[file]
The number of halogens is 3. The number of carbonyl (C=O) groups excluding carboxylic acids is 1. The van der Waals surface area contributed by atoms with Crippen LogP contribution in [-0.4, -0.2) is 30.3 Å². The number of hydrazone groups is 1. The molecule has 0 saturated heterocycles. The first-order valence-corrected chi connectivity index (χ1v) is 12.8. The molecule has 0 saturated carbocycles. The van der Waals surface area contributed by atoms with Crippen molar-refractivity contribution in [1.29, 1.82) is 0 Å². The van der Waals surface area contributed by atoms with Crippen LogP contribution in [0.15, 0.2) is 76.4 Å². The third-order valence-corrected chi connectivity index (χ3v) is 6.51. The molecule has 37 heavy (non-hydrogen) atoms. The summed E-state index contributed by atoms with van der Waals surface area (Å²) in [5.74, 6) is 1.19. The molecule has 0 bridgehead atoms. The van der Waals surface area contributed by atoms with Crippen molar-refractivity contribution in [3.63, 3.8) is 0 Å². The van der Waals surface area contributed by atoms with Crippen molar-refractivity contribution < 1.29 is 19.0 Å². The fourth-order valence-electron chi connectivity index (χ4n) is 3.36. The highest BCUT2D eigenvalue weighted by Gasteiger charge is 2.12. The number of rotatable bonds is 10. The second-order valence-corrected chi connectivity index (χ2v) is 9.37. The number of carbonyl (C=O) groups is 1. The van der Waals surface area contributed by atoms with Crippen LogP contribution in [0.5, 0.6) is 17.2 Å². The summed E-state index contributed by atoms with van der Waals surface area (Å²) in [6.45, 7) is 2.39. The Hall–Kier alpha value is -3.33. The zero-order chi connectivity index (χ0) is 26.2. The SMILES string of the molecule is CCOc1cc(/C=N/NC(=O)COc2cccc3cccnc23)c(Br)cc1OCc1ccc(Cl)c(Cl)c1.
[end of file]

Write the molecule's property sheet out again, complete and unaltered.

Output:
The number of halogens is 3. The number of carbonyl (C=O) groups excluding carboxylic acids is 1. The van der Waals surface area contributed by atoms with Crippen LogP contribution in [-0.4, -0.2) is 30.3 Å². The number of hydrazone groups is 1. The molecule has 0 saturated heterocycles. The first-order valence-corrected chi connectivity index (χ1v) is 12.8. The molecule has 0 saturated carbocycles. The van der Waals surface area contributed by atoms with Crippen molar-refractivity contribution in [1.29, 1.82) is 0 Å². The van der Waals surface area contributed by atoms with Crippen LogP contribution in [0.15, 0.2) is 76.4 Å². The third-order valence-corrected chi connectivity index (χ3v) is 6.51. The molecule has 37 heavy (non-hydrogen) atoms. The summed E-state index contributed by atoms with van der Waals surface area (Å²) in [5.74, 6) is 1.19. The molecule has 0 bridgehead atoms. The van der Waals surface area contributed by atoms with Crippen molar-refractivity contribution in [3.63, 3.8) is 0 Å². The van der Waals surface area contributed by atoms with Crippen molar-refractivity contribution < 1.29 is 19.0 Å². The fourth-order valence-electron chi connectivity index (χ4n) is 3.36. The highest BCUT2D eigenvalue weighted by Gasteiger charge is 2.12. The number of rotatable bonds is 10. The second-order valence-corrected chi connectivity index (χ2v) is 9.37. The number of carbonyl (C=O) groups is 1. The van der Waals surface area contributed by atoms with Crippen LogP contribution in [0.5, 0.6) is 17.2 Å². The summed E-state index contributed by atoms with van der Waals surface area (Å²) in [6.45, 7) is 2.39. The Hall–Kier alpha value is -3.33. The zero-order chi connectivity index (χ0) is 26.2. The SMILES string of the molecule is CCOc1cc(/C=N/NC(=O)COc2cccc3cccnc23)c(Br)cc1OCc1ccc(Cl)c(Cl)c1.